Sunday, October 22, 2017

paper piles

I'm deep cleaning my old room again and I've gotten to the hardest part -- the papers. Years of artifacts have collected into bags and baskets and piles around the room. I try to sort through them - I tell myself to keep it simple this time - but before I know it, the piles are multiplying (as Brett would say).

1) Trash, 2) Recycling (for the curb), 3 Recycling (for at-home paper making), 4) notes and drawings from friends, 5) personal writing, 6) receipts/ephemera, 7) programs and brochures, 8) stickers, 9) collage supplies, 10) fortune cookie fortunes, 11) WILAC movie detritis, 12) Thigns That Might Look Cool Photocopied, and 13) Things I've Had So Long I Should Probably Keep Them.

I debate whether to have a new pile dedicated specifically to Mental Health. The piles will become files. I'm simply cataloging. I tell myself this to release the lump i my throat from old love notes. I carefully unfold each scrap, read each receipt looking for a way to weigh these papers against the one where a man who assaulted me had written his phone number (how I had forgotten), and a pink pamphlet from 2006 - Understanding Your Anxiety - in which some forgotten counselor had circled "Post Traumatic Stress Disorder." Before my mind can spiral into the HOW? and ALREADY? and WHO DID THIS? I laugh and lay it down, there's another mystery waiting its turn.

Thousands of papers. Hundreds of scraps. They begged me for a home.

For years, for miles, I've carried them. It's not easy to let go.

Moshe C----- I had forgotten you entirely.

It's comforting to remember that forgetting is possible. Maybe not the best revenge, but still it's a healing thought.

I had forgotten you until I read your name on the page, some venue, some date, your number.

I would never have remembered you if I hadn't read your name on this page. It's hard to write this and I'm trying to find rhymes in it as a way to dissociate.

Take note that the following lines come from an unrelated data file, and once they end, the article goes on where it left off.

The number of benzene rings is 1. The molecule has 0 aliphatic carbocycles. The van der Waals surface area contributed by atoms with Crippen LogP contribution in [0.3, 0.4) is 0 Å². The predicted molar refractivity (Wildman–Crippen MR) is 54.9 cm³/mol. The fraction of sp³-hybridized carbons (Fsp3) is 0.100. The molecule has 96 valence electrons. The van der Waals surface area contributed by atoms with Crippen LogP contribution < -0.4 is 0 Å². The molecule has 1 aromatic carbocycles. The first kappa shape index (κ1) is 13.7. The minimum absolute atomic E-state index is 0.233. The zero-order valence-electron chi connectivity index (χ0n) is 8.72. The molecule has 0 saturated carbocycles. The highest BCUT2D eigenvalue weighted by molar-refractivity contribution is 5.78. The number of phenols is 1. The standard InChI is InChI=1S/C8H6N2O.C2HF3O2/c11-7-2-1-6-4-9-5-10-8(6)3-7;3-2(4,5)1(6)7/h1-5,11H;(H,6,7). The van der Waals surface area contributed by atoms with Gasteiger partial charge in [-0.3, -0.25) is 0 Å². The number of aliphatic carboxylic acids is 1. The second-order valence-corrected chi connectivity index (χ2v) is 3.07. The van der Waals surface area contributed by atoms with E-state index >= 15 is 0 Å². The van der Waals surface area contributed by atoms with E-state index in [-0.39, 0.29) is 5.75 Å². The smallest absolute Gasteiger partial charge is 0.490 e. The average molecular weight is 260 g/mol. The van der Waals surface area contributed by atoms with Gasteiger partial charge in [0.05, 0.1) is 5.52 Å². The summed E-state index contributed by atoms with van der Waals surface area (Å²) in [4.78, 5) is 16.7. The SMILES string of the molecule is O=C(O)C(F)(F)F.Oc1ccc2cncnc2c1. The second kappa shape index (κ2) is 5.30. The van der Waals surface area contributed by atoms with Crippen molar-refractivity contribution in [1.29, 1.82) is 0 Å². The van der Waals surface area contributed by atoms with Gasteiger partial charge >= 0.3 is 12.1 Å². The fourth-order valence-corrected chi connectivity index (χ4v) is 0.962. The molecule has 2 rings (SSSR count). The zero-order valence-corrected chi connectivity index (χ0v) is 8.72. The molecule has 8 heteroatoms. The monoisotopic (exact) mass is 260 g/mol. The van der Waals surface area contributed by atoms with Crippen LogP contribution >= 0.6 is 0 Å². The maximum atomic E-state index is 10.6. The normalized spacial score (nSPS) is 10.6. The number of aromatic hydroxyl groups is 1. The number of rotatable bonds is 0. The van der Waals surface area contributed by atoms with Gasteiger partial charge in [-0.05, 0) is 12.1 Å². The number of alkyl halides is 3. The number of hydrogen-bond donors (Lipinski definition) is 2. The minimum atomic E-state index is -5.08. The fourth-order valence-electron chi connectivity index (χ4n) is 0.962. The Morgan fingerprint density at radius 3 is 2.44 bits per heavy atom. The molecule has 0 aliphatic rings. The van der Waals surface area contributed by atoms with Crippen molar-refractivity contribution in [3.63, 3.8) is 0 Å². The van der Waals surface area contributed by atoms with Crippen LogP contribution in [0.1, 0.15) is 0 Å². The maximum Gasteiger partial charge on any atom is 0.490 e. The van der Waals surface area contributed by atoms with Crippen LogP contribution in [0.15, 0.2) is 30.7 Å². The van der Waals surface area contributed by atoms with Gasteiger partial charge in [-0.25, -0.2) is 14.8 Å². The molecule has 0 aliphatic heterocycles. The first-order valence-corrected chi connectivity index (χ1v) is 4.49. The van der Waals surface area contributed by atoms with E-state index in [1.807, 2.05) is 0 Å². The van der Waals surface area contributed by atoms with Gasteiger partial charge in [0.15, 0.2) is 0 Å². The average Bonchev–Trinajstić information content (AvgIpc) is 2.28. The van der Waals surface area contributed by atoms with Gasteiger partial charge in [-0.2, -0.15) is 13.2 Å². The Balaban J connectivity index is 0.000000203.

It doesn't hurt as much if you make it a game.
Now the paper's in the trash and I'll never think of you again.

The moment is hard enough. The writing is harder. Or I tell myself that as an excuse to have a cup of wine.

I'm going to start drinking less - I'm already working on it - but specifically to stop using alcohol as a coping mechanism. I say it will help me process (I think sometimes it does) but really I'm just cloudy and lost.

Mama asks and I have to tell her, yes I finally got diagnosed at the Athena Project. Han said she'd write it up for me, and I can pick it up next week, but basically they think I have PTSD, general anxiety, social anxiety, depression, and some alcohol dependence. Mama says, "It all makes sense to me ecept the PTSD. Is that from the breakup?" I know she doesn't mean to cut me but she does. "Well no it's from earlier stuff in that relationship mostly..." I'm flailing. "Mostly? What else do they think it's from?" I can't place her tone exactly, but it feels interrogative and intense, like I will never have the right answer. "Stuff from a long time ago. I dont' really want to talk about it." She lets it go. Hours later I'm wondering if I missed an opportunity to connect - I've never understood why we are so distant from each other, why it's so hard for me to be open and vulnerable with her. (It's hard for me to be vulnerable at all, in a real way, in person.)

I wonder why she's never told me about her own trauma, why I only know about it in such vague terms from an unsent letter, and finally got more information from Morgan last year. Is it that she thinks she's told me already? She does that with lots of other things. Or is she purposefully not telling me? Or is she just not ready or available to talk about it with me? Was she trying to get to that place by talking today? If that's the case I don't understand why I feel so judged, misunderstood, scrutinized for my feelings, my diagnosis, my experience. Or is that just how all mamas are?

She told me recently that my first grade teacher told ehr she was "too intense" (is this right? or was there another descriptor?) and that's why I was afraid to talk in class. She said she cried so much and felt so guilty.
When I was in second grade she started having panic attacks.

I'm sorry, Mama. If I had been better they wouldn't have blamed you and you might not have felt so bad about yourself. (I know you feel bad and you hide it, like me.) But it can't have been your fault. As early as preschool I was judged, laughed at, and ostracized. I wish I could remember why, but I know it wasn't because of you.

I wish I could remember why you had to give me my first safe word (but I already wrote about that.)

Why sometimes do I have to have my hand held, when I can't stand it when people don't fill in context clues and ask constant questions? I guess I think save them! There are bigger questions! Like how do I fix this hole in my ceiling?